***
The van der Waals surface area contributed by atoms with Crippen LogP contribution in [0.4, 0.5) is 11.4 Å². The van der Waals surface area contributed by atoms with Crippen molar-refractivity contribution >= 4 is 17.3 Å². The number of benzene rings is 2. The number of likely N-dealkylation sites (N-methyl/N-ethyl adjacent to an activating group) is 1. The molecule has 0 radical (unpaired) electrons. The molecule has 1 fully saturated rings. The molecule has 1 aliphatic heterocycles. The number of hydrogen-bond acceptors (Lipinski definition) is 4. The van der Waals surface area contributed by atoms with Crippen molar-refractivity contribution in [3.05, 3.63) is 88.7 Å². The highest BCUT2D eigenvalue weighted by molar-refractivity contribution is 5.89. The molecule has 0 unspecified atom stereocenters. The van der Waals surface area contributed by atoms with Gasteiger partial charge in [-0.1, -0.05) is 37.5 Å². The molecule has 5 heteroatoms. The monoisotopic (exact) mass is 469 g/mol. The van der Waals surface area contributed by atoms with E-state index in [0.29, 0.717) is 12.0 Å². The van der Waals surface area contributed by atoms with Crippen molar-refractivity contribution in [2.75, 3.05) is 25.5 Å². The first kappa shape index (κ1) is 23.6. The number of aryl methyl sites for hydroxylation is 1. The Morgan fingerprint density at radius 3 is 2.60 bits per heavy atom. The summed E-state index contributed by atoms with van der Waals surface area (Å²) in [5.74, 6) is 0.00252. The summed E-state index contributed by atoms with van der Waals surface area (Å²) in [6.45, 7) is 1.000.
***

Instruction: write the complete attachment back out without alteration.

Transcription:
The van der Waals surface area contributed by atoms with Crippen LogP contribution in [0.4, 0.5) is 11.4 Å². The van der Waals surface area contributed by atoms with Crippen molar-refractivity contribution >= 4 is 17.3 Å². The number of benzene rings is 2. The number of likely N-dealkylation sites (N-methyl/N-ethyl adjacent to an activating group) is 1. The molecule has 0 radical (unpaired) electrons. The molecule has 1 fully saturated rings. The molecule has 1 aliphatic heterocycles. The number of hydrogen-bond acceptors (Lipinski definition) is 4. The van der Waals surface area contributed by atoms with Crippen molar-refractivity contribution in [3.05, 3.63) is 88.7 Å². The highest BCUT2D eigenvalue weighted by molar-refractivity contribution is 5.89. The molecule has 0 unspecified atom stereocenters. The van der Waals surface area contributed by atoms with Gasteiger partial charge in [-0.1, -0.05) is 37.5 Å². The molecule has 5 heteroatoms. The monoisotopic (exact) mass is 469 g/mol. The van der Waals surface area contributed by atoms with E-state index in [0.29, 0.717) is 12.0 Å². The van der Waals surface area contributed by atoms with Crippen molar-refractivity contribution in [2.75, 3.05) is 25.5 Å². The first kappa shape index (κ1) is 23.6. The number of aryl methyl sites for hydroxylation is 1. The Morgan fingerprint density at radius 3 is 2.60 bits per heavy atom. The summed E-state index contributed by atoms with van der Waals surface area (Å²) in [5.74, 6) is 0.00252. The summed E-state index contributed by atoms with van der Waals surface area (Å²) in [6.45, 7) is 1.000.